Today WRI bids farewell to Martyn Lowe, the longsuffering Cockney cherub who has been a reliable help week in week out for nearly 28 years. Martyn, proud of his Cockney (East London) heritage, is leaving London for Liverpool ... but he has agreed to come down and help once or twice a year.
Longsuffering? Indeed he has been. Martyn has suffered indignities to which no other volunteer or staff member has been exposed. Perhaps the worst of all came one afternoon in - was it 1987? - when the major part of the WRI filing system came away from the wall landing on top of him. A whole wall full of heavy ringbinder files. Veronica Kelly and I were downstairs, leaving Martyn in peace and quiet to get on with some filing, when we heard a crash and a muffled cry for help from Martyn. We hurried upstairs, but the door was blocked with fallen archives. Finally, we managed to get inside and there on the floor sat Martyn, looking very shaken and surrounded by ringbinder files.
Still, Martyn is nothing if not resilient, and he kept coming back, and gradually took on more responsibilities. For most of this time, Martyn was working as a librarian in the public library services (as well as being a committed organiser in Librarians for Social Change). He'd take one day a week off his paid work - usually a Wednesday - to come and work in our office. For generations of staff, he has been at our side through the gamut of stresses that come up in this work, and ready to provide a sympathetic ear to our complaints about those we're supposed to rely on.
One major responsibility he enjoyed was liaising with the holders of the WRI archives in the International Institute for Social History in Amsterdam. As well as preparing files to be sent off, boxing them up (and labelling them in his - fortunately - unimitable handwriting), he has frequently visited Amsterdam.
Martyn often comments on his peculiar sense of humour and he will enjoy me referring to the KEY role he has at times played in the WRI office - I mean KEYing in data (geddit?) when we adopted a new database system in 1990, and taking on this as a permanent task a few years ago.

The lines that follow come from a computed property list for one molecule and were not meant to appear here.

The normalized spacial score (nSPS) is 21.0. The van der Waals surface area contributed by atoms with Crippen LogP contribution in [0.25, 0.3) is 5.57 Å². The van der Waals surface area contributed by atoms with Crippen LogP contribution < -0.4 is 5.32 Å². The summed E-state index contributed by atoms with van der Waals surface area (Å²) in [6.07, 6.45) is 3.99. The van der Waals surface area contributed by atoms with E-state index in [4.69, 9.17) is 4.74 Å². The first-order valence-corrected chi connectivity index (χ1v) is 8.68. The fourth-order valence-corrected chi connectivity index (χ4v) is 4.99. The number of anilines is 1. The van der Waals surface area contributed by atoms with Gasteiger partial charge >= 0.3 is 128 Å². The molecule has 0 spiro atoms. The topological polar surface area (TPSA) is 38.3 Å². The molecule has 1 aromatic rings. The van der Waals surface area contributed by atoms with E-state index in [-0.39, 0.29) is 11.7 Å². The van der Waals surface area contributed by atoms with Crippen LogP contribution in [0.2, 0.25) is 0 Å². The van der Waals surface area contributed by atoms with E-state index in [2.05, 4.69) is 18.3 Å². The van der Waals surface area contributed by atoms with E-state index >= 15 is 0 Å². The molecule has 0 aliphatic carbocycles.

From filing, folding appeal forms and stuffing envelopes to checking up on health and safety precautions in the building, Martyn has been helpful in a myriad ways. This work itself has been important. But more important still is the spirit in which Martyn has set about it. This will embarrass him, but let it be known that he is a really kind, helpful and generous person - as many WRI supporters from other countries can confirm because he has taken the trouble to show them round his beloved Cockneyland and make sure that they had somewhere to go when the rest of the city seemed to be on holiday.
Martyn has a political life beyond WRI. He and I have known each other since 1970. We were together in the beginning of London Greenpeace (before the formation of Greenpeace Imperial as Martyn loves to call it). I think he might have coined the word "nukiller". He brought the first MuckDonalds leaflet to the WRI office (later the basis of the MacLibel trial). And more recently he has been one of the activists responsible for exposing the operations of long-term police agents who infiltated London groups, including London Greenpeace. One of Martyn's reasons for choosing Liverpool is the city's closeness to certain vital installations in the nuclear fuel chain.
Martyn is also someone with a keen curiosity that makes him research small snippets of information - whether it's about the underground press in countries under occupation or the changing norms on 'maritime security'. Nowadays he's more likely to send me internet links, but for several years I would often receive newspaper cuttings from him, annotated with his ... handwriting.
Yet today I want to mark Martyn's contribution to WRI. It's been great to have a volunteer providing this kind of continuity for our office, and above all having someone who knows that caring for each other is central to nonviolent politics. Martyn is also someone who thinks ahead. A few years ago he took early retirement as a librarian and invested the pension fund he had accumulated into wind energy - and this he has bequeathed to WRI. [Don't worry - if the firms concerned ever team up with military aerospace, he's got that covered.]
'Now don't go over the top, my boy', says Martyn in his best imitation of an upper class military accent. And I won't carry on. But Martyn, for WRI you have been a gift that has kept on giving in so many different ways. Voluntary work is the cement that binds an organisation like WRI - and you, Martyn, have given us a sackful!
Thank you for it all.
A big embarrassing hug.
PS. I was asked to write this as Chairperson but know that I speak for all the WRI and PN staff you've worked with -
Veron, Will, Myrtle, Pajo, Oili, Chris, Ken, Pinko, Domi, Tim, Steve, Roberta, Ippy, Lucia, Andreas, Lynne, Javier, Yvonne, Hannah, and Owen - as well as interns and the Exec members who have known the office best, and not to mention PN Trustees, especially Albert and another atheist who recently called you 'a saint' - Ian.